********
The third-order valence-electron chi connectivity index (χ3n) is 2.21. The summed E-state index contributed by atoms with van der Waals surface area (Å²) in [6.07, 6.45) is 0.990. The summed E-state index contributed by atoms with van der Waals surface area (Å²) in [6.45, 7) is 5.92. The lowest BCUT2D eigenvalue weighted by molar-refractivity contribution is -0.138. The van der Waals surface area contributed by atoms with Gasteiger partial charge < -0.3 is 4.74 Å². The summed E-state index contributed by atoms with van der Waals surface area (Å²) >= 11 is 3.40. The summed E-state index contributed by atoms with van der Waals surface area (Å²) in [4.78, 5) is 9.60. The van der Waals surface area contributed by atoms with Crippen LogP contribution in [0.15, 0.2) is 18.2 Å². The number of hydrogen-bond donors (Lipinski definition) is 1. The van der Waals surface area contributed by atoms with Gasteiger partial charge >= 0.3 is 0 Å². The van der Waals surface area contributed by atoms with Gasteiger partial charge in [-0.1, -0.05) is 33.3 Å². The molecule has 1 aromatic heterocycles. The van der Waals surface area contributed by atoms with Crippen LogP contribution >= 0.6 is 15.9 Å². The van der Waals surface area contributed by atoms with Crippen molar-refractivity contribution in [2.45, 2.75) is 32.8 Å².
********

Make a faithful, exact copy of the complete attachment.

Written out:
The third-order valence-electron chi connectivity index (χ3n) is 2.21. The summed E-state index contributed by atoms with van der Waals surface area (Å²) in [6.07, 6.45) is 0.990. The summed E-state index contributed by atoms with van der Waals surface area (Å²) in [6.45, 7) is 5.92. The lowest BCUT2D eigenvalue weighted by molar-refractivity contribution is -0.138. The van der Waals surface area contributed by atoms with Gasteiger partial charge < -0.3 is 4.74 Å². The summed E-state index contributed by atoms with van der Waals surface area (Å²) >= 11 is 3.40. The summed E-state index contributed by atoms with van der Waals surface area (Å²) in [4.78, 5) is 9.60. The van der Waals surface area contributed by atoms with Crippen LogP contribution in [0.15, 0.2) is 18.2 Å². The number of hydrogen-bond donors (Lipinski definition) is 1. The van der Waals surface area contributed by atoms with Gasteiger partial charge >= 0.3 is 0 Å². The van der Waals surface area contributed by atoms with Gasteiger partial charge in [-0.1, -0.05) is 33.3 Å². The molecule has 1 aromatic heterocycles. The van der Waals surface area contributed by atoms with Crippen LogP contribution >= 0.6 is 15.9 Å². The van der Waals surface area contributed by atoms with Crippen molar-refractivity contribution in [2.45, 2.75) is 32.8 Å².